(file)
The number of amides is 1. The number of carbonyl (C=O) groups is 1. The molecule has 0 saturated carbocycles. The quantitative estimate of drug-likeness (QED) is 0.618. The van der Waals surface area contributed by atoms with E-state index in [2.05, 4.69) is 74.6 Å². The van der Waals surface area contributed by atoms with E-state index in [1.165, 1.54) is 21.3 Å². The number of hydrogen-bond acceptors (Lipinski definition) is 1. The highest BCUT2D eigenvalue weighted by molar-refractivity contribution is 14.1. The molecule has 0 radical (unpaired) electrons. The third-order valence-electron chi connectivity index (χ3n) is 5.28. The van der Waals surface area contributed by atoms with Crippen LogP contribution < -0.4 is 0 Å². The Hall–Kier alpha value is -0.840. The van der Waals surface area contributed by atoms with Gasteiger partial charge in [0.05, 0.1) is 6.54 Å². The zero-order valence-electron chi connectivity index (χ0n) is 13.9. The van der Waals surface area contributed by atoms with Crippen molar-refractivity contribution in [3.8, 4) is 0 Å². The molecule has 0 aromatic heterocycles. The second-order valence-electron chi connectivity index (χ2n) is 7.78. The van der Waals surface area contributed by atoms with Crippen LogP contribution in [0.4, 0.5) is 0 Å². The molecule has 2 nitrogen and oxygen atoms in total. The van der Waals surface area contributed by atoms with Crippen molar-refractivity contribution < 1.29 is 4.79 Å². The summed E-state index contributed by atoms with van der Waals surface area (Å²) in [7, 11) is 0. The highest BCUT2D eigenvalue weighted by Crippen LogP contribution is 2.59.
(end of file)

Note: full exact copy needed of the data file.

The number of amides is 1. The number of carbonyl (C=O) groups is 1. The molecule has 0 saturated carbocycles. The quantitative estimate of drug-likeness (QED) is 0.618. The van der Waals surface area contributed by atoms with E-state index in [2.05, 4.69) is 74.6 Å². The van der Waals surface area contributed by atoms with E-state index in [1.165, 1.54) is 21.3 Å². The number of hydrogen-bond acceptors (Lipinski definition) is 1. The highest BCUT2D eigenvalue weighted by molar-refractivity contribution is 14.1. The molecule has 0 radical (unpaired) electrons. The third-order valence-electron chi connectivity index (χ3n) is 5.28. The van der Waals surface area contributed by atoms with Crippen LogP contribution < -0.4 is 0 Å². The Hall–Kier alpha value is -0.840. The van der Waals surface area contributed by atoms with Gasteiger partial charge in [0.05, 0.1) is 6.54 Å². The zero-order valence-electron chi connectivity index (χ0n) is 13.9. The van der Waals surface area contributed by atoms with Crippen molar-refractivity contribution in [3.8, 4) is 0 Å². The molecule has 0 aromatic heterocycles. The second-order valence-electron chi connectivity index (χ2n) is 7.78. The van der Waals surface area contributed by atoms with Crippen LogP contribution in [0.4, 0.5) is 0 Å². The molecule has 2 nitrogen and oxygen atoms in total. The van der Waals surface area contributed by atoms with Crippen molar-refractivity contribution < 1.29 is 4.79 Å². The summed E-state index contributed by atoms with van der Waals surface area (Å²) in [7, 11) is 0. The highest BCUT2D eigenvalue weighted by Crippen LogP contribution is 2.59.